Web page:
Friday, April 5, 2013

Spring Sale-Two Books for 99 cents

That's right. I have had this duobook of No Good Deed and March Into Hell for a few years now, but I never put it on sale before. In fact, I never did much of anything with it. It was just there as a way for readers to save a little money over purchasing both books separately.

From today until 4/9, The Mark Taylor Series: Books One and Two is just 99 cents.

I have often posted about No Good Deed, so I won't re-hash that. Instead, I will focus on March Into Hell. I have always had a hard time describing this book, so I was thrilled when a recent reviewer did it so well.

Mark Taylor does not seek out celebrity, abhors publicity and is assuredly not paparazzi. His days revolve around his work as a professional photographer, his relationships and his sometimes heroic adventures which are the result of his ownership of a very unusual camera. Having found this ancient camera in a bazaar in Afghanistan, Mark learns that it yields photos of future events which he can sometimes alter to produce a more favorable outcome. Unfortunately, his life become a nightmare when one journalist hounds him for a story which may be his undoing. 
Denise Jeffries initiates Mark's descent into Hell with a simple telephone call. Asking Mark if he is the Mark Taylor the government recently designated as an enemy combatant, and totally disregarding Mark's "no comment" reply, Denise spews out fact after fact regarding Mark's Good Samaritan acts some of which she has researched in newspaper archives and others which she has verified through a source with the police; "incidents" which never made the news. The caller then questions Mark about his religious beliefs. Is he a religious person? Running with her own grandios idea, Denise finally asks, "Mark, do you feel like you have a connection to God?" Finally hanging up the phone Taylor tells his assistant with a chuckle, "that reporter had some crazy notion that I worked miracles.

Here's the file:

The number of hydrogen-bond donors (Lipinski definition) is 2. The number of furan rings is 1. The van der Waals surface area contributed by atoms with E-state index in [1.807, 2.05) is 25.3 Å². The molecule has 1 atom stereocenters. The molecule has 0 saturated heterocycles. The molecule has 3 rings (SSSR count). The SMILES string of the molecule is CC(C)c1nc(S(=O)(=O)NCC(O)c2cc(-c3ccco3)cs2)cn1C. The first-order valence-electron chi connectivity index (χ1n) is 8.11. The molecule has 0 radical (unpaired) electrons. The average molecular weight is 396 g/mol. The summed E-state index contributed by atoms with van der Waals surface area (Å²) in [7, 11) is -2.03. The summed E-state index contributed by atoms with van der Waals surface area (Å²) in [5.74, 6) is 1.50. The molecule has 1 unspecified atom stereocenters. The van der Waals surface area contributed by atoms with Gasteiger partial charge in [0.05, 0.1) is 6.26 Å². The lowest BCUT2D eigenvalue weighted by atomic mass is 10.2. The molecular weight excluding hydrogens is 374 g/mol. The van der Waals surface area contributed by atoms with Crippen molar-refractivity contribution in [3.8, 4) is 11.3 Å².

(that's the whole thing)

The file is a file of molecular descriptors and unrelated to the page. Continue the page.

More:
Now the players are in place, the thread of danger has been sewn into the fabric of Mark's daily life. He is ready for his descent into Hell shoved, as it were, by the hands of one unscrupulous journalist, television reporters and the ever present paparazzi, clawing and pushing, hungering for photographs of this unwilling pawn. As the thread unravels, Mark becomes the victim in a power struggle, a struggle that threatens his very life.
So there you have it--an awesome summary of the plot of March Into Hell. I said I wouldn't re-hash the No Good Deed plot, but I will take this opportunity to share an excerpt from a review a recent review:

I certainly will not complain about self published authors, I love them and their works. They have guts. What I will say, is that I am surprised this book has not been picked up yet by a major publisher. This book in well crafted on all accounts. It is immensely readable, and will grab your attention and refuse to relent.
This author plainly has a gift for weaving together a believable story with characters you find interesting and engaging. One of the things that surprised me about this book was how good the editing is. The sentence structure flows perfectly. The text never feels choppy of incomplete.

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